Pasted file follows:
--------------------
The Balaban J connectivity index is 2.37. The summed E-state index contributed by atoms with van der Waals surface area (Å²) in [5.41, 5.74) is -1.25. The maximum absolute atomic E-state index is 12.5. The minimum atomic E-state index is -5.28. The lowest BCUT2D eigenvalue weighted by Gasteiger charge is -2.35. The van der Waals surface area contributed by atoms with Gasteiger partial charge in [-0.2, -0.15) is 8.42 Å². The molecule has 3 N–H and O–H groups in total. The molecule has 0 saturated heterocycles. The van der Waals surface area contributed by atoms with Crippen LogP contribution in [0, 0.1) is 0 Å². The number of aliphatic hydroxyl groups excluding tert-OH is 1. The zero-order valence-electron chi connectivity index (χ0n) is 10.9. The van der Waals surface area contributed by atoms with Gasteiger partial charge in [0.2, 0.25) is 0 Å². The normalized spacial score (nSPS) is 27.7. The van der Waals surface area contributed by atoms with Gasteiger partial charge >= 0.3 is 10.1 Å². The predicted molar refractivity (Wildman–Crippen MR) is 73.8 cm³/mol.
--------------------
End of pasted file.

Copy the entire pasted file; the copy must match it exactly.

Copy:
The Balaban J connectivity index is 2.37. The summed E-state index contributed by atoms with van der Waals surface area (Å²) in [5.41, 5.74) is -1.25. The maximum absolute atomic E-state index is 12.5. The minimum atomic E-state index is -5.28. The lowest BCUT2D eigenvalue weighted by Gasteiger charge is -2.35. The van der Waals surface area contributed by atoms with Gasteiger partial charge in [-0.2, -0.15) is 8.42 Å². The molecule has 3 N–H and O–H groups in total. The molecule has 0 saturated heterocycles. The van der Waals surface area contributed by atoms with Crippen LogP contribution in [0, 0.1) is 0 Å². The number of aliphatic hydroxyl groups excluding tert-OH is 1. The zero-order valence-electron chi connectivity index (χ0n) is 10.9. The van der Waals surface area contributed by atoms with Gasteiger partial charge in [0.2, 0.25) is 0 Å². The normalized spacial score (nSPS) is 27.7. The van der Waals surface area contributed by atoms with Gasteiger partial charge >= 0.3 is 10.1 Å². The predicted molar refractivity (Wildman–Crippen MR) is 73.8 cm³/mol.